Let’s turn away for a moment from what Donald Trump might have accomplished during his first 100 days as president to what he might have learned during that time.
The president’s list of accomplishments is pretty damn skimpy.
His learning curve, though, has been steep. I hope it’s beginning to flatten out.
What’s the most glaring eye-opener for the president? It’s that you cannot run the federal government the way you run a business.
At virtually every turn along the way since taking office, the president has been forced to swallow that bitter pill. A man who became used to getting his way because he demands it has learned that the federal government is structured — on purpose — to function on an entirely different set of dynamics.
The nation’s founders crafted a brilliant governing document. When you think about it, while the U.S. Constitution grants the president significant executive authority, it does not imbue the office with ultimate governing authority. The founders divvied up power among three branches of government: executive, legislative and judicial.
It’s that darn legislative branch — the U.S. Congress — that has a say in what becomes law. Donald Trump’s business experience doesn’t mean squat to many of the 535 men and women who comprise both chambers of Congress. They, too, have their constituencies to which they must answer. Yes, the president represents the nation, but Congress — as a body — also represents the very same nation.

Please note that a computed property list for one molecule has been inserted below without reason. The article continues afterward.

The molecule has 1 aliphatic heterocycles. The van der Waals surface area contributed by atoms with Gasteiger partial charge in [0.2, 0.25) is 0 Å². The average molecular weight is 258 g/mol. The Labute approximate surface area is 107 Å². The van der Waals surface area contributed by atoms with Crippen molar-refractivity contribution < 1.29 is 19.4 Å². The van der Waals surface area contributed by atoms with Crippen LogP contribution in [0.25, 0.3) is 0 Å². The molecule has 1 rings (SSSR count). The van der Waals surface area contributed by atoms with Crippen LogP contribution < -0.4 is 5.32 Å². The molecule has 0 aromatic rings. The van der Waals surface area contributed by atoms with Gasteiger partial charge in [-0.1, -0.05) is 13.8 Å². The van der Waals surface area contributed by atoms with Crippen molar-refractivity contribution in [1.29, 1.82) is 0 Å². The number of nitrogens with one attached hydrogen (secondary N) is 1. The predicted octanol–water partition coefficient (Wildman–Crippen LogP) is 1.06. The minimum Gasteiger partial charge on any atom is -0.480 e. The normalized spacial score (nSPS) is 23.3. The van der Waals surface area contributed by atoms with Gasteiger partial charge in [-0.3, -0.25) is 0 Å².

Can you govern the nation like a business? No. Never. Not a zillion years.
Trump needs to understand that governance is a team sport. He cannot threaten members of Congress if they resist his legislative proposals. He cannot exclude members of the “other” party from key negotiations. He must abandon the “I, alone” mantra — which he bellowed at the Republican National Convention this past summer — that threatens to haunt him for as long as he is president.
And then there’s the judicial branch. The federal judiciary comprises individuals who hold lifetime appointed jobs. Their mission is to ensure that laws do not violate the Constitution. The founders granted them independence from the executive and legislative government branches.
Those judges have the constitutional authority to knock down executive orders, or to put the brakes on laws enacted by Congress. They aren’t “so-called judges” whose status as “unelected” jurists doesn’t diminish their authority.
I hope the president has learned at least some elements of all this during his first 100 days. If he doesn’t, then we’re all going to be in for an extremely rough ride.
However, we’re all just spectators. The president will need to hold on with both hands if he has any chance of getting anything done during his time in office.
We are witnessing the consequence of electing someone with zero public service experience. Mr. President, the federal government bears no resemblance — none! — to the businesses you built.